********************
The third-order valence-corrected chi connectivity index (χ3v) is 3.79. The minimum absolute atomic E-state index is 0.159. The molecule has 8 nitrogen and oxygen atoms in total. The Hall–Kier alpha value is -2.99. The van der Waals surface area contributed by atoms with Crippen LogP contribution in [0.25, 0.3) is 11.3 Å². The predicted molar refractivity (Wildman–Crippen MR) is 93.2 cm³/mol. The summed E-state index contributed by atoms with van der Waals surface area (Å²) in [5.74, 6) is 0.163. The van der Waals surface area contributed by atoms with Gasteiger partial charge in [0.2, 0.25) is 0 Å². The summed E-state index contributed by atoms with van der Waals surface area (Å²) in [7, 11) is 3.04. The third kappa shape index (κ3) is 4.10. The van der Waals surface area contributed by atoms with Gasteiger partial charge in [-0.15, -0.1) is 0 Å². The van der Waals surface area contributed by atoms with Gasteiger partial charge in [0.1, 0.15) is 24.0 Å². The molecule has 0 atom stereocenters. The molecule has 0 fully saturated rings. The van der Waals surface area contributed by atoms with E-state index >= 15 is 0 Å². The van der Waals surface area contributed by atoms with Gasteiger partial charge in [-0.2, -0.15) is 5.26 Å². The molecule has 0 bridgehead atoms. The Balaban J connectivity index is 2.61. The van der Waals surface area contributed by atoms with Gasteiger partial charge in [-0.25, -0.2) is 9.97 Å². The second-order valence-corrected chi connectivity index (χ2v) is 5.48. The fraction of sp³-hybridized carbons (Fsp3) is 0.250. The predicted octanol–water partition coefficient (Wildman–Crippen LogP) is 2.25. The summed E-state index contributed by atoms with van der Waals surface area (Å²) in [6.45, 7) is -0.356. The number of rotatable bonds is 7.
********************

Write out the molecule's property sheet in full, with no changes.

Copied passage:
The third-order valence-corrected chi connectivity index (χ3v) is 3.79. The minimum absolute atomic E-state index is 0.159. The molecule has 8 nitrogen and oxygen atoms in total. The Hall–Kier alpha value is -2.99. The van der Waals surface area contributed by atoms with Crippen LogP contribution in [0.25, 0.3) is 11.3 Å². The predicted molar refractivity (Wildman–Crippen MR) is 93.2 cm³/mol. The summed E-state index contributed by atoms with van der Waals surface area (Å²) in [5.74, 6) is 0.163. The van der Waals surface area contributed by atoms with Gasteiger partial charge in [0.2, 0.25) is 0 Å². The summed E-state index contributed by atoms with van der Waals surface area (Å²) in [7, 11) is 3.04. The third kappa shape index (κ3) is 4.10. The van der Waals surface area contributed by atoms with Gasteiger partial charge in [-0.15, -0.1) is 0 Å². The van der Waals surface area contributed by atoms with Gasteiger partial charge in [0.1, 0.15) is 24.0 Å². The molecule has 0 atom stereocenters. The molecule has 0 fully saturated rings. The van der Waals surface area contributed by atoms with E-state index >= 15 is 0 Å². The van der Waals surface area contributed by atoms with Gasteiger partial charge in [-0.2, -0.15) is 5.26 Å². The molecule has 0 bridgehead atoms. The Balaban J connectivity index is 2.61. The van der Waals surface area contributed by atoms with Gasteiger partial charge in [-0.25, -0.2) is 9.97 Å². The second-order valence-corrected chi connectivity index (χ2v) is 5.48. The fraction of sp³-hybridized carbons (Fsp3) is 0.250. The predicted octanol–water partition coefficient (Wildman–Crippen LogP) is 2.25. The summed E-state index contributed by atoms with van der Waals surface area (Å²) in [6.45, 7) is -0.356. The number of rotatable bonds is 7.